13 Mar 2011


On Friday, Steph and I took the train to Edinburgh to see the wonderful 'Iron & Wine'.

As well as taking the train, we stayed in a hotel! Oh la la! No big deal, I know, but usually we're forced into taking the megabus and staying in youth hostels, because we've spent any available money on getting gig tickets in the first place. The worst for us was seeing Amanda Palmer at the fringe festival 2008. We had no where to stay at all! With an open invitation to the after party at the bongo club, we couldn't refuse. I think we got one drink between us during the many cabaret acts. At 5am the club closed and the train station opened shorty after. We huddled together and tried to get a few hours sleep on the cold metal seats before making our way to the... bus station.

On a completely different end to the scale, one time Steph got an invitation to the orange book awards in London. They paid for our flights and we got to stay in the Park Plaza. We dressed up all fancy and made our way to the awards. The situations we find ourselves in amuse us. Although the night wasn't terrible exciting we drank the best champagne and ate mini pots of food. We rubbed shoulders with the likes of Agnes Deyn, Geri Halliwell (HA), the less famous blonde from Ab Fab and lots of woman writer types. We actually left early so we could enjoy a night in the amazing hotel.

Any ways this time round was neither like those extremes. we just wanted to enjoy a weekend together, where we didn't have to think about anything. We spent part of the day in vintage shops around the Grassmarket and visited the red door gallery.

As usually, we managed our way to a front row spot for Iron & Wine. I was so excited, we hadn't seen a live band play since Yeah Yeah Yeahs over a year ago. Iron & Wine have written some of my favourite songs of all time. They hold that deep emotional romanticism that I love. However as the set went on it came apparent that the band had changed somewhat. The gig remind me of when I saw Bob Dylan back in 2007, he changed the arrangement of nearly every song, rendering some of them unrecognisable and just over the top with percussions and electronics. This is exactly what Iron and Wine did. I don't know if I was more annoyed or relieved they didn't play any of my favourite songs. As far as a live music goes though, they played amazingly and with such skill and love. It was worth it alone to just hear this line:
"Someday drawing you different, may I be weaved in your hair?"

 I did leave a little disappointed though as I had expected to feel... actually just, feel. I didn't.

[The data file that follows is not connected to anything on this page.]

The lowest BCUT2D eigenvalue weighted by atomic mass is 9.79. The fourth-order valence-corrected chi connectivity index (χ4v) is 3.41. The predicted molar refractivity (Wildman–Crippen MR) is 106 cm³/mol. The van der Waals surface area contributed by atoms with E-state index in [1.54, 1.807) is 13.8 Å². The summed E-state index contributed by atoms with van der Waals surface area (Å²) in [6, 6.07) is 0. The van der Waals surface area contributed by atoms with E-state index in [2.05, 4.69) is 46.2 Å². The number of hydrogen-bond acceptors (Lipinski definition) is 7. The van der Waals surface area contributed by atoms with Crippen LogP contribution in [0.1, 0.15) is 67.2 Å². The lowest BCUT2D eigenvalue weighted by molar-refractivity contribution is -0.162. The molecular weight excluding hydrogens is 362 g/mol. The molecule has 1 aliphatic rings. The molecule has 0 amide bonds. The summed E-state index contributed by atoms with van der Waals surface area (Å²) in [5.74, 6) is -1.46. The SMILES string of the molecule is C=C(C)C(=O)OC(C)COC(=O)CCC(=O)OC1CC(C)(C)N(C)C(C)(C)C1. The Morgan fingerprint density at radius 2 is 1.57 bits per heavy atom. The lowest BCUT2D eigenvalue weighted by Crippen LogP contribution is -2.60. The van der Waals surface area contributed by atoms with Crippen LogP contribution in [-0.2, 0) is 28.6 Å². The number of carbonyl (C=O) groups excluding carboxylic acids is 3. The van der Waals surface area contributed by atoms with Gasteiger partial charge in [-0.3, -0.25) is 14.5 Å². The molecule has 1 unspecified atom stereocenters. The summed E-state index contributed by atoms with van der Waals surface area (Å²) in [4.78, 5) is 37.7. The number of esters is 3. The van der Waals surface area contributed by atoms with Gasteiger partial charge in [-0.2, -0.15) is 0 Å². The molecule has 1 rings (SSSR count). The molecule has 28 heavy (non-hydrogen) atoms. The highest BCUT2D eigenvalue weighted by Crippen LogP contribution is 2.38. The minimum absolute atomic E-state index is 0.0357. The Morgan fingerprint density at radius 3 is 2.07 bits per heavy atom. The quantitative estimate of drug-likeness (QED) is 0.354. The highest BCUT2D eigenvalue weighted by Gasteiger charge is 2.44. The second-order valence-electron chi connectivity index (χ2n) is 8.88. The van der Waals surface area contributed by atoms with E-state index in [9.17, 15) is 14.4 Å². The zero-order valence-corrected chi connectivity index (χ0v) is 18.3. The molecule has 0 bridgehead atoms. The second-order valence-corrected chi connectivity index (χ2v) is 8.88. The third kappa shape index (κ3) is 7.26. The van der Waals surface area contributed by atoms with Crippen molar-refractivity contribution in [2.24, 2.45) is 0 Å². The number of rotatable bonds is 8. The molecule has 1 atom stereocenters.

The next day we returned to vintage shopping and visited the Fruit market gallery. We saw the Jean-Marc Bustamante exhibition and got to experience the Martin Creed elevator that we missed when we saw his exhibition in the summer. The rain and snow was quite bad so de decided not to see the Jeff Koons exhibition - something I already regret but I'm sure we will go back. Instead we went to Fopp and spent our rent money in books. I prayed I would find 'Just Kids' By Patti Smith and I did, Steph also found many William Burroughs books, but settled for buying only one.  I miss Fopp.

On the train home I read 100 pages of 'Just Kids' and cried from the start. It's the best book I've ever read, including my Ali Smith collection. Having just got into Mapplethorpes work and understand it instead of only observing it and rekindling my love of Patti Smith music, this book is everything I need right now, not just because its only natural to read further into the lives of people you admire but because I believe things happen at the right time when you need them most. Watching Jonathan Caouette's 'Tarnation' and hearing 'The Dresden Dolls' for the first time are examples of this.

I will finish the book today and perhaps write a lot more about it, I'm just a litle overwhelmed right now at how perfect it is.

"Much has been said about Robert, and more will be added.  Young men will adopt his gait.  Young girls will wear white dresses and mourn his curls. He will be condemned and adored.  His excesses damned or romanticized.  In the end, truth will be found in his work, the corporeal body of the artists.  It will not fall away.  Man cannot judge it.  For art sings of God, and ultimately belongs to him."

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